"But shun profane and vain babblings: for they will increase unto more ungodliness" (II Timothy 2:16).
This picturesque phrase is found also in I Timothy 6:20, where it is used as a synonym, or description of the "oppositions of science falsely so-called," directed against true Christian theism by the philosophers of humanism and evolutionism, both in ancient times and modern times.
The original Greek words are equally pungent. "Profane" is the Greek, bebelos, meaning "sacrilegious," or "irreverent," or "vulgar." The term "vain babblings" is one Greek word, kenophonia, meaning "empty soundings." The admonition refers not so much to vulgar, street-corner conversations, however, but more to the irreverent metaphysical speculations and verbose meanderings of evolutionary humanists.
Christians who aspire to peer approval by the pseudo-intellectuals of the educational, scientific, or theological establishments, are especially in need of Paul's counsel on this topic. Christians should not enter into "dialogue" with those who engage in such profane and vain babblings. Rather, we are to shun such conversations; we are to avoid them (I Timothy 6:20) the latter term meaning to "turn them away," even to "refute" them.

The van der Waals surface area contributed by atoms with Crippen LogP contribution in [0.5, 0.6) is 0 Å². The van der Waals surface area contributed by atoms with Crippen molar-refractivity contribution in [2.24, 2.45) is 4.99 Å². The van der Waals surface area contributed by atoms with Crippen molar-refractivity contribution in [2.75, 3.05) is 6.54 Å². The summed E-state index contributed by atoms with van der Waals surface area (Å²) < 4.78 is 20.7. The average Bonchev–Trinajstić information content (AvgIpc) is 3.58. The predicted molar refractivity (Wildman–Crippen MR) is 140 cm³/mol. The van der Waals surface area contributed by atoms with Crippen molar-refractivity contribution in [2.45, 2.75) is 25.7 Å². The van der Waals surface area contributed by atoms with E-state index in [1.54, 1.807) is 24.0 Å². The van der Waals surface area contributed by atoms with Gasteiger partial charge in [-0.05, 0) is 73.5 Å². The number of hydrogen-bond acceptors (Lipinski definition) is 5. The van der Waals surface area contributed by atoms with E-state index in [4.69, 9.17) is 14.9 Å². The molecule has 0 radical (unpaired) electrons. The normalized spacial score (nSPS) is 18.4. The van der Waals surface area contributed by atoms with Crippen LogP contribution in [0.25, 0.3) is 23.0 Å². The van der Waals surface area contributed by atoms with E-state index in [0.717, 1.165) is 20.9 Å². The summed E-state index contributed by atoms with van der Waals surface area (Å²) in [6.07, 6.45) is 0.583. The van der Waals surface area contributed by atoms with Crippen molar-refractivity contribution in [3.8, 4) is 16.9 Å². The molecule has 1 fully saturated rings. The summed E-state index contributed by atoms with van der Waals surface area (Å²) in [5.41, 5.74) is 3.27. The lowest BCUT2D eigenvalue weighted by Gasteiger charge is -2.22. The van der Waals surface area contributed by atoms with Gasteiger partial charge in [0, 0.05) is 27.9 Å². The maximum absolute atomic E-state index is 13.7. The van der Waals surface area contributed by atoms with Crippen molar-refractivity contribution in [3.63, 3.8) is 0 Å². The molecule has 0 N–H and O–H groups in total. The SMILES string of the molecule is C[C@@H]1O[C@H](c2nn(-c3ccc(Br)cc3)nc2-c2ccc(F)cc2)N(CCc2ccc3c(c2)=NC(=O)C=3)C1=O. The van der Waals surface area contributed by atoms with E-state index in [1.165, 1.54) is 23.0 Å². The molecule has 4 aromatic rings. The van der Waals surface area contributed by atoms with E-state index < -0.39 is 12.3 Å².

Otherwise, Paul says, they will cause us to "progress" into a character of "more ungodliness." Some have even "erred concerning the faith" (I Timothy 6:21), because of the insidious influence of such philosophizing on their minds. "Foolish and unlearned questions avoid," he further warns, "knowing that they do gender strifes" (II Timothy 2:23).
Not only do the Scriptures tell us what not to talk or write about, but the verse immediately preceding tells us how to be pleasing to God: "Study to shew thyself approved unto God, a workman that needeth not to be ashamed, rightly dividing the word of truth" (II Timothy 2:15). HMM